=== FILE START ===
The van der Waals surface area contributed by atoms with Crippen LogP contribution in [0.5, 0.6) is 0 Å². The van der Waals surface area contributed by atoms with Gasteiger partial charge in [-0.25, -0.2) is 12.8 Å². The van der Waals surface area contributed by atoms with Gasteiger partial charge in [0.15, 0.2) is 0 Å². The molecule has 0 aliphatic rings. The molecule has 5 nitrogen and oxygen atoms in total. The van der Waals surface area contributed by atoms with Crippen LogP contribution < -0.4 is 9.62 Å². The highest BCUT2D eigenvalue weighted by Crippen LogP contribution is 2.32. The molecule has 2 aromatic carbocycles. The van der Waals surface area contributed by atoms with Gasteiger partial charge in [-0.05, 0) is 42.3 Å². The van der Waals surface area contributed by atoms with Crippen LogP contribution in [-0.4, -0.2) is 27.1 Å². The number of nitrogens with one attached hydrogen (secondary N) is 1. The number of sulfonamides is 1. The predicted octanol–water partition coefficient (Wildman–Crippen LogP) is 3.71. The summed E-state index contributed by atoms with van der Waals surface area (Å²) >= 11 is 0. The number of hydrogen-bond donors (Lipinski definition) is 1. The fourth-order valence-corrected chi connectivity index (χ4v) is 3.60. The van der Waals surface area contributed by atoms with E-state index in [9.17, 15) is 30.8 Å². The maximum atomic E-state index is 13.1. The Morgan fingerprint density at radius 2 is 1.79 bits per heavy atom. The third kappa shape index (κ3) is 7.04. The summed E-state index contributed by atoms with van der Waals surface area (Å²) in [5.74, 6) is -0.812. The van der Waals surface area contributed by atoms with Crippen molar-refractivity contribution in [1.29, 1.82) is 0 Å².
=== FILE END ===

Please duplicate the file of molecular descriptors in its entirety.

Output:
The van der Waals surface area contributed by atoms with Crippen LogP contribution in [0.5, 0.6) is 0 Å². The van der Waals surface area contributed by atoms with Gasteiger partial charge in [-0.25, -0.2) is 12.8 Å². The van der Waals surface area contributed by atoms with Gasteiger partial charge in [0.15, 0.2) is 0 Å². The molecule has 0 aliphatic rings. The molecule has 5 nitrogen and oxygen atoms in total. The van der Waals surface area contributed by atoms with Crippen LogP contribution < -0.4 is 9.62 Å². The highest BCUT2D eigenvalue weighted by Crippen LogP contribution is 2.32. The molecule has 2 aromatic carbocycles. The van der Waals surface area contributed by atoms with Gasteiger partial charge in [-0.05, 0) is 42.3 Å². The van der Waals surface area contributed by atoms with Crippen LogP contribution in [-0.4, -0.2) is 27.1 Å². The number of nitrogens with one attached hydrogen (secondary N) is 1. The number of sulfonamides is 1. The predicted octanol–water partition coefficient (Wildman–Crippen LogP) is 3.71. The summed E-state index contributed by atoms with van der Waals surface area (Å²) >= 11 is 0. The number of hydrogen-bond donors (Lipinski definition) is 1. The fourth-order valence-corrected chi connectivity index (χ4v) is 3.60. The van der Waals surface area contributed by atoms with E-state index in [9.17, 15) is 30.8 Å². The maximum atomic E-state index is 13.1. The Morgan fingerprint density at radius 2 is 1.79 bits per heavy atom. The third kappa shape index (κ3) is 7.04. The summed E-state index contributed by atoms with van der Waals surface area (Å²) in [5.74, 6) is -0.812. The van der Waals surface area contributed by atoms with Crippen molar-refractivity contribution in [1.29, 1.82) is 0 Å².